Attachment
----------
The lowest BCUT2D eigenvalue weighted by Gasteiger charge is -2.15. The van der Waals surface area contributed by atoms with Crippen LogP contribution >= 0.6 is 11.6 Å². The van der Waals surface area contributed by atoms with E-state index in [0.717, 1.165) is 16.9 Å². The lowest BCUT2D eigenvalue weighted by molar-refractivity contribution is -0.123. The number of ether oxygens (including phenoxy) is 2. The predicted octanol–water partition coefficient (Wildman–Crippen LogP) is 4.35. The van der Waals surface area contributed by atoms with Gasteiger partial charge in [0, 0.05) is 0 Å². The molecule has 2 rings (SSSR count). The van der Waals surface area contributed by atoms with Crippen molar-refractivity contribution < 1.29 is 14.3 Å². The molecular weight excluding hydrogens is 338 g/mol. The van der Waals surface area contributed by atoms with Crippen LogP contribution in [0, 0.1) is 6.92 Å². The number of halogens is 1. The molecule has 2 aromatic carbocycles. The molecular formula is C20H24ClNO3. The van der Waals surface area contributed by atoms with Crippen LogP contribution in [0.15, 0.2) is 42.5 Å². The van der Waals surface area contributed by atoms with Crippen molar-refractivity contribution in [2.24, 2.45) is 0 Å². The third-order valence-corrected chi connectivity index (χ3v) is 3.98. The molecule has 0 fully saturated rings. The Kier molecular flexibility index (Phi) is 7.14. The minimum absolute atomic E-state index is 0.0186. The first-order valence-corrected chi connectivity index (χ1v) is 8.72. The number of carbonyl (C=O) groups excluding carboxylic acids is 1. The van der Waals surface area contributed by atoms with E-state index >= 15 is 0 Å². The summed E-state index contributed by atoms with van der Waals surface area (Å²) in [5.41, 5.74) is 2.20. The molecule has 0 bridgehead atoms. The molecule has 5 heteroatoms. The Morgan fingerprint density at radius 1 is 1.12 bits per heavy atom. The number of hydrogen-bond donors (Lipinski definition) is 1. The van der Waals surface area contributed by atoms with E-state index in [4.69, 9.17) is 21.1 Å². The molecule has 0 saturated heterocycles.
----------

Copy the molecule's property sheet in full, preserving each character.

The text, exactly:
The lowest BCUT2D eigenvalue weighted by Gasteiger charge is -2.15. The van der Waals surface area contributed by atoms with Crippen LogP contribution >= 0.6 is 11.6 Å². The van der Waals surface area contributed by atoms with E-state index in [0.717, 1.165) is 16.9 Å². The lowest BCUT2D eigenvalue weighted by molar-refractivity contribution is -0.123. The number of ether oxygens (including phenoxy) is 2. The predicted octanol–water partition coefficient (Wildman–Crippen LogP) is 4.35. The van der Waals surface area contributed by atoms with Gasteiger partial charge in [0, 0.05) is 0 Å². The molecule has 2 rings (SSSR count). The van der Waals surface area contributed by atoms with Crippen molar-refractivity contribution < 1.29 is 14.3 Å². The molecular weight excluding hydrogens is 338 g/mol. The van der Waals surface area contributed by atoms with Crippen LogP contribution in [0, 0.1) is 6.92 Å². The number of halogens is 1. The molecule has 2 aromatic carbocycles. The molecular formula is C20H24ClNO3. The van der Waals surface area contributed by atoms with Crippen LogP contribution in [0.15, 0.2) is 42.5 Å². The van der Waals surface area contributed by atoms with Crippen molar-refractivity contribution in [2.24, 2.45) is 0 Å². The third-order valence-corrected chi connectivity index (χ3v) is 3.98. The molecule has 0 fully saturated rings. The Kier molecular flexibility index (Phi) is 7.14. The minimum absolute atomic E-state index is 0.0186. The first-order valence-corrected chi connectivity index (χ1v) is 8.72. The number of carbonyl (C=O) groups excluding carboxylic acids is 1. The van der Waals surface area contributed by atoms with E-state index >= 15 is 0 Å². The summed E-state index contributed by atoms with van der Waals surface area (Å²) in [5.41, 5.74) is 2.20. The molecule has 0 bridgehead atoms. The molecule has 5 heteroatoms. The Morgan fingerprint density at radius 1 is 1.12 bits per heavy atom. The number of hydrogen-bond donors (Lipinski definition) is 1. The van der Waals surface area contributed by atoms with E-state index in [4.69, 9.17) is 21.1 Å². The molecule has 0 saturated heterocycles.